Ultrasound-Guided Radial Arterial Line Placement For Critical Care

ultrasound guidance
In the United States, about
8 million catheters are inserted into arteries each year. From this group, a significant number are performed at teaching institutions by residents physicians and at other hospitals usually in the ICU, the OR and occasionally in the ER.

Becoming proficient in placing arterial catheters in critical care settings is essential for healthcare workers who want to improve their first-attempt success rates, reduce complications, and insert catheters more quickly.

Combining the technique with ultrasound guidance improves first-pass success rates compared to mere palpation guidance for radial arterial line placement.

In this article, you can learn more about ultrasound-guided radial arterial line placement in critical care settings. We discuss what it is, when it’s needed, why it’s superior to placements that are exclusively palpation-guided, and its potential complications.

What Is Ultrasound-Guided Radial Arterial Line Placement?

Arterial catheterization is a common procedure in Intensive Care Units (ICUs), operations, and more. Residents and medical professionals in other specialties (such as critical care and emergency medicine) are also expected to be familiar with and skilled in performing the arterial line placement procedure.

The procedure typically involves placing a catheter into the radial artery, which is a major artery in the forearm and runs along its lateral, volar aspect. 

When performed with ultrasound guidance, the procedure involves placing a linear probe on the transverse or longitudinal plane. As the catheter is seen entering the artery, the probe can be set down, and the procedure can be performed in the same way as the usual blind radial arterial line placement.

When Is It Performed?

Radial arterial line placement is essential in several cases, particularly among patients undergoing surgeries and if continuous blood pressure monitoring is needed such as in shock states..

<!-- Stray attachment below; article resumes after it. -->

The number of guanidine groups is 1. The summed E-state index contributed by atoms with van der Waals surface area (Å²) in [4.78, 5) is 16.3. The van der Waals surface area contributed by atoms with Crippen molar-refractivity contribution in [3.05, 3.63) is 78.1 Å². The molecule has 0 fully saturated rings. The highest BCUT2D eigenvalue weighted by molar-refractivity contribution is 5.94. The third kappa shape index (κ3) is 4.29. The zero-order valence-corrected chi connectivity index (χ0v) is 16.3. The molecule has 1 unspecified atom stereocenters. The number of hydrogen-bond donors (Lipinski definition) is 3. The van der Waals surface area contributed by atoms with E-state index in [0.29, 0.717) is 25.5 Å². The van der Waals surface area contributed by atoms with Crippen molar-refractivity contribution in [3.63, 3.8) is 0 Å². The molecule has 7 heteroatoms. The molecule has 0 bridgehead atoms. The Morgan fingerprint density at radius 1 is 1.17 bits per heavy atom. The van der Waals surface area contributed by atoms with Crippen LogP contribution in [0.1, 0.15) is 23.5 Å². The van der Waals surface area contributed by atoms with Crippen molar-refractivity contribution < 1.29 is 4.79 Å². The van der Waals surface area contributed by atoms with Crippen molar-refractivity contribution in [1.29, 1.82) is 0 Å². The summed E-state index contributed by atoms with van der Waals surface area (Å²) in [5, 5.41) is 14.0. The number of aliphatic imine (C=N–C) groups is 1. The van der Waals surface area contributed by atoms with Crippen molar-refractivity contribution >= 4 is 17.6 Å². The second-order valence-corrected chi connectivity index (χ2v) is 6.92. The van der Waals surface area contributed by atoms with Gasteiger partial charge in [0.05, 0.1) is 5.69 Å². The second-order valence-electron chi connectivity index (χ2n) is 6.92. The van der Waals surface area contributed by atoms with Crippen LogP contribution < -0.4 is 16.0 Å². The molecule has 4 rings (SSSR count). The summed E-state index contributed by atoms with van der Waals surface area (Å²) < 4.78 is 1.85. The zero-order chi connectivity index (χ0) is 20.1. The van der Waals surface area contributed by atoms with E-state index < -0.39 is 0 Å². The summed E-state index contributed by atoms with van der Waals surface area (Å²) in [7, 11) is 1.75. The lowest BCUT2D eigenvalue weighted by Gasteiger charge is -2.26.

Radial arterial catheter placement is largely helpful in the dynamic, real-time monitoring of blood pressure in patients. This includes patients who are critically ill and experience shock, hypertensive emergencies, and strokes.

It also helps deliver, monitor, and evaluate the effectiveness and outcomes of titratable vasoactive medications.

Radial arterial line placement is also performed when cardiac function must be monitored in conjunction with pulse pressure variance and other technologies.

In addition, the procedure facilitates frequent blood draws in ventilated patients and aids in the overall management of patients requiring critical care.

Why Is Ultrasound Guidance Superior To Palpation-Guided Radial Arterial Line Placement?

Palpation-guided radial arterial line placement, though common, comes with certain limitations as it is particularly difficult to perform among patients with:

  • Severe tachycardia
  • Pitting edema
  • Obesity
  • Hypotension

Owing to the difficulties involved in blind placement, whereby the artery is located and pierced through palpation, several unsuccessful attempts become more likely. This can lead to hematoma, spasms, arterial hemorrhage, or the creation of a false lumen.

A study was conducted to compare the effectiveness and efficiency of residents in a teaching institution performing ultrasound guidance and palpation techniques for arterial line placements. 412 patients and 85 residents in a training program were included in the study and divided into two groups with similar ratios of weight, height, sex, baseline heart rate, baseline systolic blood pressure, and ASA class.